If never skiing the same run twice is important go Big Sky, there is no other choice. If want something a little off the beaten path I found Whitefish to be an excellent experience.

            1. I can ski intermediate cruisers, but not all day. My Pa can do maybe one or two intermediate runs a day. Depending on conditions, of course. Corn & ice will prevent us from skiing the steeper pitches (this coming from people who learned to ski in New England, but we were much younger then). But I don’t think corn and ice are an issue unless it’s very early or very late season, no? We plan to ski late January/early February.

              1. Another thing to keep in mind is Montana is cold compared to Utah. I may not be the best for advice for your tastes as diamonds are a waffles best friend.

        2. Big Sky

          As I recall, the town was displaced a bit from the slopes, but there are several hotels right on the slopes. We rented a nice log home and took the bus up.

          1. Thanks! I’ve heard good reviews of that place.

          1. Not a whole lot of beginner trails, there.

  8. A better version, as a TV ad:

    We are in the hallway of an office, overhearing what sounds like a group of potheads talking about getting high. A conference room door opens, and we see that they are all middle-aged fatcats in monocles and top hats….

    1. My God. . .you mean libertarians? I never suspected until now.

      1. Well, we are just Republicans who want to smoke pot, after all.

    2. Better yet, devise some prop that would suggest that the meeting was being run by the Koch brothers.

      Maybe a boardroom with a wall of windows exposing a refinery with the the letters “KO” exposed and a paper plant with the letters “CH” exposed in signage. Both, of course, photoshopped to show massive amounts of visible air pollution.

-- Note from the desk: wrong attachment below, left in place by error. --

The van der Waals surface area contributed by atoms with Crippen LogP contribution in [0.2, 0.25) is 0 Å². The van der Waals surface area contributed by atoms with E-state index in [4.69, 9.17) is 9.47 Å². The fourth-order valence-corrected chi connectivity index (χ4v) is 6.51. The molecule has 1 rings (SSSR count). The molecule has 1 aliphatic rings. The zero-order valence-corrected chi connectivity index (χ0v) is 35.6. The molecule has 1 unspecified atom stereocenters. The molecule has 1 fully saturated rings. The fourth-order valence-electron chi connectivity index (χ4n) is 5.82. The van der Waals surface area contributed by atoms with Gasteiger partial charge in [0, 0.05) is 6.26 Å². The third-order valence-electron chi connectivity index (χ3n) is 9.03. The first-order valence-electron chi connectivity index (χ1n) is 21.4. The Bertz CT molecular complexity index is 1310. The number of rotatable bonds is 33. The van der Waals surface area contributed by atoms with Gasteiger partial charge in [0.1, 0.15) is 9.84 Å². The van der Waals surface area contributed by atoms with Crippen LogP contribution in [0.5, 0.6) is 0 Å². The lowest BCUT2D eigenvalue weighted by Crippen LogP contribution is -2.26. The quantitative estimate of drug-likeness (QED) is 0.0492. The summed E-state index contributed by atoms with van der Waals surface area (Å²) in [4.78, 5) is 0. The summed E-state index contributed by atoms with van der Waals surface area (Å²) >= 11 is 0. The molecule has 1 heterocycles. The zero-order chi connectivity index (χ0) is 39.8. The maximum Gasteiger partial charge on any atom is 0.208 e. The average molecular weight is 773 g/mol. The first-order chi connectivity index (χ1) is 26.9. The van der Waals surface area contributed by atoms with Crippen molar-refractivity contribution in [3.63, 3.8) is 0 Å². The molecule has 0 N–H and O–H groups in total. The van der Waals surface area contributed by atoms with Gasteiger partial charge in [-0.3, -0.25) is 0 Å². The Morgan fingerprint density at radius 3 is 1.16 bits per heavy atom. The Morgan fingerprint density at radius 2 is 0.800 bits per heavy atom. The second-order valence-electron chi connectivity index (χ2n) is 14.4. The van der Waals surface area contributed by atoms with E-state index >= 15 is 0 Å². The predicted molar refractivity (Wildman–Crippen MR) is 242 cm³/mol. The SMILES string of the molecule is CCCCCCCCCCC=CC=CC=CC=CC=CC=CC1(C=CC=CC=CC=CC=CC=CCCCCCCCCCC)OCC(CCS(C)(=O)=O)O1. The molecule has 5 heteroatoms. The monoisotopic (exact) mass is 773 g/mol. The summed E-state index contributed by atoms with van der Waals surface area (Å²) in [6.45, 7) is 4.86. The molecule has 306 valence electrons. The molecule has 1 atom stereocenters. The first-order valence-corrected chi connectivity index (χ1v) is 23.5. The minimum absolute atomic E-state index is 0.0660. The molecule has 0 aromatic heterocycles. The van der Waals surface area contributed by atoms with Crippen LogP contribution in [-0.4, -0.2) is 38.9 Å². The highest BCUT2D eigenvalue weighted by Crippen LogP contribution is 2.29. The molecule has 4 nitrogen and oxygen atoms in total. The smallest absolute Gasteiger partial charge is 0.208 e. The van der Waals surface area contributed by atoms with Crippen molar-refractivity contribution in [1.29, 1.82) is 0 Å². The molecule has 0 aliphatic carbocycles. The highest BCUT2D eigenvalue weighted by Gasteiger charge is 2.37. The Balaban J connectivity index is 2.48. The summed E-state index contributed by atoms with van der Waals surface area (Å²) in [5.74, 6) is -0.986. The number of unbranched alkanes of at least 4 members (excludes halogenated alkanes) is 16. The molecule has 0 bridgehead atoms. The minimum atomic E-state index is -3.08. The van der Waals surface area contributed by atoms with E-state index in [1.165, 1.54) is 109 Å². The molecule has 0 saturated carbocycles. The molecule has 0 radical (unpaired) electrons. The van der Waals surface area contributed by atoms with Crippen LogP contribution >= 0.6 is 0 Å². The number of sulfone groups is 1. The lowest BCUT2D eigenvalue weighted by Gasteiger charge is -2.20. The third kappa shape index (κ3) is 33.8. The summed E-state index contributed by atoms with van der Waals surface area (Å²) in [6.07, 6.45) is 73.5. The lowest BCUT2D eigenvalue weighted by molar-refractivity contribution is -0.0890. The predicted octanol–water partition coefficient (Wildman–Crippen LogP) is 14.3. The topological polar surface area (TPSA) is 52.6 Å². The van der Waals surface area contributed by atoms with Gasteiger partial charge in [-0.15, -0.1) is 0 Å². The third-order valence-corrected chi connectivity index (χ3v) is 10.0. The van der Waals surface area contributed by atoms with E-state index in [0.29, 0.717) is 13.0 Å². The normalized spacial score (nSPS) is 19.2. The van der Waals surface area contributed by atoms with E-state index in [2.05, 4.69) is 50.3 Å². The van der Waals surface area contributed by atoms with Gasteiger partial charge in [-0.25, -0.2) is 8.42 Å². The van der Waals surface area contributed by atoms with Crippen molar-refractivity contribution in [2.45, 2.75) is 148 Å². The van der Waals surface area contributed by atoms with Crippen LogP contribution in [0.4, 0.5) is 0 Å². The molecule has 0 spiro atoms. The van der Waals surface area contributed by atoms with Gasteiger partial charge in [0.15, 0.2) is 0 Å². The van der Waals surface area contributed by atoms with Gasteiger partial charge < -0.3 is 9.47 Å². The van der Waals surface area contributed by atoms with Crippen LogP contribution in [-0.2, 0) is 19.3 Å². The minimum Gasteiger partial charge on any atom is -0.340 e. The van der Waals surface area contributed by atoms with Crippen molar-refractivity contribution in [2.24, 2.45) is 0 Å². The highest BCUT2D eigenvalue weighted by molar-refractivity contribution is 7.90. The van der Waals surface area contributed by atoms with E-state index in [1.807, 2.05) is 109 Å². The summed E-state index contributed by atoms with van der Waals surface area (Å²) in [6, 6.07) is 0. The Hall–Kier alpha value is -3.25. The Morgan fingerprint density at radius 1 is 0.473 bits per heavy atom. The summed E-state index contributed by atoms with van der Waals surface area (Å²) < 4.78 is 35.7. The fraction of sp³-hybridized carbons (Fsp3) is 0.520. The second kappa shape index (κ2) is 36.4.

9. respectable, productive, mainstream people across America (including the sort who wear suits to work)

    I don’t respect anyone who wears a suit to work. Suits are usually the most useless, self-important people in the room.

    1. When I objectify men on the metro during my commute, I always dismiss the suits immediately.

    2. This, from a bureaucrat?

    3. I work with multi-millionaire suits and I respect the hell out of the majority of them. You try running a multi-billion dollar corporation these days.

  10. After all, people hate Big Tobacco, so they will naturally flee in terror from the very notion of Big Marijuana, another evil industry bent on selling a dried psychoactive plant.

    On the other hand, it is a New York Times ad. So, that sort of nonsense might actually work.

  11. Looks like they were trying to appeal to hippies and hipsters. If pot becomes legal, then big corporations will sell it. They might even have it at (gasp) Walmart! Better to keep it illegal and cool, and let minorities suffer the consequences, than ruin its image.

    1. This was actually an argument used to defeat the marijuana legalization referendum in California a few years ago. Many of the NorCal counties where pot is grown commercially were surprisingly in the “No” column.